Interesting TACs of the Week (January 29 – February 4, 2023)

Summary – A top-down review of interesting calls and comments made last week in Treasuries, monetary policy, economics, stocks, bonds & commodities. TAC is our acronym for Tweets, Articles, & Clips – our basic inputs for this article.

Editor’s Note: In this series of articles, we include important or interesting Tweets, Articles, Video Clips with our comments. This is an article that expresses our personal opinions about comments made on Television, Tweeter, and in Print. It is NOT intended to provide any investment advice of any type whatsoever. No one should base any investing decisions or conclusions based on anything written in or inferred from this article. Macro Viewpoints & its affiliates expressly disclaim all liability in respect to actions taken based on any or all of the information in this article. Investing is a serious matter and all investment decisions should only be taken after a detailed discussion with your investment advisor and should be subject to your objectives, suitability requirements and risk tolerance.


1.What’s going on?

Look what the U.S. Dollar did during the past 3 days:

This is the mighty Dollar, the reserve currency of the world. And its moving like a stock  – down 92 bps post Powell presser on Wednesday; up 50 bps on Thursday and up 1.20% on Friday post strong NFP.

The real question is whether Fed Chair Powell knew what the Non Farm Payroll number was going to be 42 hours before 8:30 am on Friday. Based on his presser, our guess is he did not have an inkling. If so, that is really scary to us. If the Fed Chair, assisted by several hundred PhDs & multiple committee members with their own advisors, was so clueless, then aren’t we in trouble or aren’t we all doomed to drive monetary policy looking backward?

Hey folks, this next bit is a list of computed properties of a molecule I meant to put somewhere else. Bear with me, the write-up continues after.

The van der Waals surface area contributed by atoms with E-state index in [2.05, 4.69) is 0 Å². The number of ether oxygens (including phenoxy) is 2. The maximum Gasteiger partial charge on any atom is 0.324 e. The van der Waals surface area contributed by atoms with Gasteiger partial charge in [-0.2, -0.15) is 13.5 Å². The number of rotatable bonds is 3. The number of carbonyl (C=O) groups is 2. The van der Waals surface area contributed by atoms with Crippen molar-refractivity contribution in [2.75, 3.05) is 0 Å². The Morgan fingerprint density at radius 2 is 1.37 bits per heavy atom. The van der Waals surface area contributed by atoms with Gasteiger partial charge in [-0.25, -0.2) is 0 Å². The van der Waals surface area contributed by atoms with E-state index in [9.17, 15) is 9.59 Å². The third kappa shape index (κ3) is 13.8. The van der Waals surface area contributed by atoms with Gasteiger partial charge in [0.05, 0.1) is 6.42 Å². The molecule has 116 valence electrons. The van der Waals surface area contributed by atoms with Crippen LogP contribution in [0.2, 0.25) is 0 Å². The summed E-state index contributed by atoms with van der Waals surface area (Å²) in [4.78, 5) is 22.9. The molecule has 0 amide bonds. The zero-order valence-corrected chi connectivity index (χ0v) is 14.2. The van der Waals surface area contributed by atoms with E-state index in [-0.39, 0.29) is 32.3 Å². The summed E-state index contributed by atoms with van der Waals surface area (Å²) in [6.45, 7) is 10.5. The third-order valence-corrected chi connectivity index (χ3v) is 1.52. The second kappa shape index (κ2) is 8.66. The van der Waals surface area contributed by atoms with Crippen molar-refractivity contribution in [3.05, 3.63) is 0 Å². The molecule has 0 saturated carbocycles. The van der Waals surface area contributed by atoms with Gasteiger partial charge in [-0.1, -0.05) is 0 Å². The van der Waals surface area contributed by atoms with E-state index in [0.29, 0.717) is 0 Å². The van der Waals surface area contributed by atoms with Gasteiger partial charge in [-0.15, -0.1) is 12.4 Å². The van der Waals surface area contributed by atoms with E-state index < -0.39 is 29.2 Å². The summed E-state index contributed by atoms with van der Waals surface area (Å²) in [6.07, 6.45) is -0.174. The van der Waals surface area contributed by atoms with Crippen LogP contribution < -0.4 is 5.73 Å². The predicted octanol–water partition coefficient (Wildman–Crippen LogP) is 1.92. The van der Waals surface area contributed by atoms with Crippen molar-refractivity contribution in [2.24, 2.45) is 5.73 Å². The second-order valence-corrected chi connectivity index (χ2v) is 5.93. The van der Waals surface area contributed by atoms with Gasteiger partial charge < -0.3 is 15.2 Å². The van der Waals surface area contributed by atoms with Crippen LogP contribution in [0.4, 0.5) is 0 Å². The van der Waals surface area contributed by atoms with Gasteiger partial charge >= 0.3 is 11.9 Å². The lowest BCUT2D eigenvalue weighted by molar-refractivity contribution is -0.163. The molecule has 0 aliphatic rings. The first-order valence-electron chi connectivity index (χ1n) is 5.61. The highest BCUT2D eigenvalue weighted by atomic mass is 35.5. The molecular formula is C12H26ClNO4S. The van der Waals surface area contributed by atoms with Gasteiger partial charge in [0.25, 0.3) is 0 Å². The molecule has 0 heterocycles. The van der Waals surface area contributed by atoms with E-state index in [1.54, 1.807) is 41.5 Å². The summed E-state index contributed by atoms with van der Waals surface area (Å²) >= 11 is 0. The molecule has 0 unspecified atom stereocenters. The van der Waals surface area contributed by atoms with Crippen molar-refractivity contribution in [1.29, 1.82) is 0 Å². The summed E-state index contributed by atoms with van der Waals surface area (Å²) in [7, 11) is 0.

On a weekly basis, this week confirmed the trend we have been seeing lately – Treasury rates going more up than down; Dollar going up & Gold, Silver, Copper going down. In other words, a small but steady reversal of the 3 big trends that enabled the big S&P rally in 2023.

Will this reversal stick? At least until the next NFP report? We have no clue and it seems every one has opinions but no clue. 

So we will stick to describing a clip in which two very bright, successful investment women express sadness filled resignation at the hot growth rally they were seeing on Thursday morning. It was kinda funny to see the resignation in their voices while the tech stocks were celebrating. Look at the facial expressions & tone of BTV’s Lisa Abramowicz and the sad, semi-hapless look & tone of Wei Li, BlackRock’s Head of Macro Strategy, as Lisa asked the following question at about 1:55 of the Thursday Morning Surveillance clip below:

  •  LA- “what’s your conviction level to lean heavily against the tech rally, to sell everything, cash out & just hide out in cash until you start to see that downfall?

Seriously, look at LA’s face & notice the frustration built up in her face & gestures. In contrast, Wei Li looked merely resigned & unsmiling as techs rallied ferociously on Thursday morning:

  • Li- “I think this is the time to stay invested; … right now we don’t want to chase this tech rally because of the incredible momentum you yourself described; …. so staying invested is important

In response to LA’s question about Powell’s posture, 

  • Li – “he was not consistent … markets are reading into it what it wants to read into it which is to jump & chase this rally” 

That may be why Wei Lie used the term “markets are pricing Take Off from here“. Watch the clip below & notice how the usually loquacious Tom Keene & Jon Ferro kept mum as the two women went into their resigned-upset discussion. 



After that, we think it might be appropriate to include a tweet that might please Ms. Abramowicz.